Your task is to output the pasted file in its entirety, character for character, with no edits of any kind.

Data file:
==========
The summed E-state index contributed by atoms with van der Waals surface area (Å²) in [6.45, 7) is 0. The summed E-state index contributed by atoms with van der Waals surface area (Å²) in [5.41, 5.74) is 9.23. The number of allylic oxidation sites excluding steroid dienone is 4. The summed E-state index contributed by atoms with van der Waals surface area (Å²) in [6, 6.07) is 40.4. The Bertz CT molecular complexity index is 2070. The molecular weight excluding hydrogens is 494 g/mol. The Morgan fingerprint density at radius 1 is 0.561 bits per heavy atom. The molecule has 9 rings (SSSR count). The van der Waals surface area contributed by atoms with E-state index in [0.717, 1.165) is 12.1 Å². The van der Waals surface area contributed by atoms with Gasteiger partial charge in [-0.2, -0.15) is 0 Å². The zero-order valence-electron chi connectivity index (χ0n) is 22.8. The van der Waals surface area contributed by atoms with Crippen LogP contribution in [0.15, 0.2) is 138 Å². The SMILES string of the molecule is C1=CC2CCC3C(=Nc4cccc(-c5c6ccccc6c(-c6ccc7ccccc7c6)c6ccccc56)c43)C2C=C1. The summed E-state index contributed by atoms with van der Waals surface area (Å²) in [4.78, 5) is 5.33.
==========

The summed E-state index contributed by atoms with van der Waals surface area (Å²) in [6.45, 7) is 0. The summed E-state index contributed by atoms with van der Waals surface area (Å²) in [5.41, 5.74) is 9.23. The number of allylic oxidation sites excluding steroid dienone is 4. The summed E-state index contributed by atoms with van der Waals surface area (Å²) in [6, 6.07) is 40.4. The Bertz CT molecular complexity index is 2070. The molecular weight excluding hydrogens is 494 g/mol. The Morgan fingerprint density at radius 1 is 0.561 bits per heavy atom. The molecule has 9 rings (SSSR count). The van der Waals surface area contributed by atoms with E-state index in [0.717, 1.165) is 12.1 Å². The van der Waals surface area contributed by atoms with Gasteiger partial charge in [-0.2, -0.15) is 0 Å². The zero-order valence-electron chi connectivity index (χ0n) is 22.8. The van der Waals surface area contributed by atoms with Crippen LogP contribution in [0.15, 0.2) is 138 Å². The SMILES string of the molecule is C1=CC2CCC3C(=Nc4cccc(-c5c6ccccc6c(-c6ccc7ccccc7c6)c6ccccc56)c43)C2C=C1. The summed E-state index contributed by atoms with van der Waals surface area (Å²) in [4.78, 5) is 5.33.